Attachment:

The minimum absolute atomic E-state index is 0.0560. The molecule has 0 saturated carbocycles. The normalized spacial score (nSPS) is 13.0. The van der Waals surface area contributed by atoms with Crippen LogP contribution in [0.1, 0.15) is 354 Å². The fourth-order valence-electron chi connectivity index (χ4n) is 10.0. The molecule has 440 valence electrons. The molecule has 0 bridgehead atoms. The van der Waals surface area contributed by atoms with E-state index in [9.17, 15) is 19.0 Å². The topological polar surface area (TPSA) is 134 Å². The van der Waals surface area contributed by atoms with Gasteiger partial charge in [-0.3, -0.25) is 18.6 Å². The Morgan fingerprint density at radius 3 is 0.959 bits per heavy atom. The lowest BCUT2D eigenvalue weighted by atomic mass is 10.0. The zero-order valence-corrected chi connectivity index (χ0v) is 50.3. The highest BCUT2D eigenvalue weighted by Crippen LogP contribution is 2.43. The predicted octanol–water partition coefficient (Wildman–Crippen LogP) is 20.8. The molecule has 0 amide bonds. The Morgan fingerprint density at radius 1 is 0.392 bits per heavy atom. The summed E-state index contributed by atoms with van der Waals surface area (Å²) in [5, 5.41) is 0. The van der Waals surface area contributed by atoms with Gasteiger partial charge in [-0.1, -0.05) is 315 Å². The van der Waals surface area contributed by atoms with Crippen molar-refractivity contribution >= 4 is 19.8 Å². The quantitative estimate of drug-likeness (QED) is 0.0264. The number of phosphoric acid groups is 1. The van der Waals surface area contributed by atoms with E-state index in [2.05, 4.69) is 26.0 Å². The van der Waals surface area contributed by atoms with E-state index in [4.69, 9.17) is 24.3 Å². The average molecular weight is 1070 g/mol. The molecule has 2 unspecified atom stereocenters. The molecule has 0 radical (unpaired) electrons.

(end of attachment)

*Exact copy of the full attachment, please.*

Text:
The minimum absolute atomic E-state index is 0.0560. The molecule has 0 saturated carbocycles. The normalized spacial score (nSPS) is 13.0. The van der Waals surface area contributed by atoms with Crippen LogP contribution in [0.1, 0.15) is 354 Å². The fourth-order valence-electron chi connectivity index (χ4n) is 10.0. The molecule has 440 valence electrons. The molecule has 0 bridgehead atoms. The van der Waals surface area contributed by atoms with E-state index in [9.17, 15) is 19.0 Å². The topological polar surface area (TPSA) is 134 Å². The van der Waals surface area contributed by atoms with Gasteiger partial charge in [-0.3, -0.25) is 18.6 Å². The Morgan fingerprint density at radius 3 is 0.959 bits per heavy atom. The lowest BCUT2D eigenvalue weighted by atomic mass is 10.0. The zero-order valence-corrected chi connectivity index (χ0v) is 50.3. The highest BCUT2D eigenvalue weighted by Crippen LogP contribution is 2.43. The predicted octanol–water partition coefficient (Wildman–Crippen LogP) is 20.8. The molecule has 0 amide bonds. The Morgan fingerprint density at radius 1 is 0.392 bits per heavy atom. The summed E-state index contributed by atoms with van der Waals surface area (Å²) in [5, 5.41) is 0. The van der Waals surface area contributed by atoms with Gasteiger partial charge in [-0.1, -0.05) is 315 Å². The van der Waals surface area contributed by atoms with Crippen molar-refractivity contribution >= 4 is 19.8 Å². The quantitative estimate of drug-likeness (QED) is 0.0264. The number of phosphoric acid groups is 1. The van der Waals surface area contributed by atoms with E-state index in [2.05, 4.69) is 26.0 Å². The van der Waals surface area contributed by atoms with E-state index in [4.69, 9.17) is 24.3 Å². The average molecular weight is 1070 g/mol. The molecule has 2 unspecified atom stereocenters. The molecule has 0 radical (unpaired) electrons.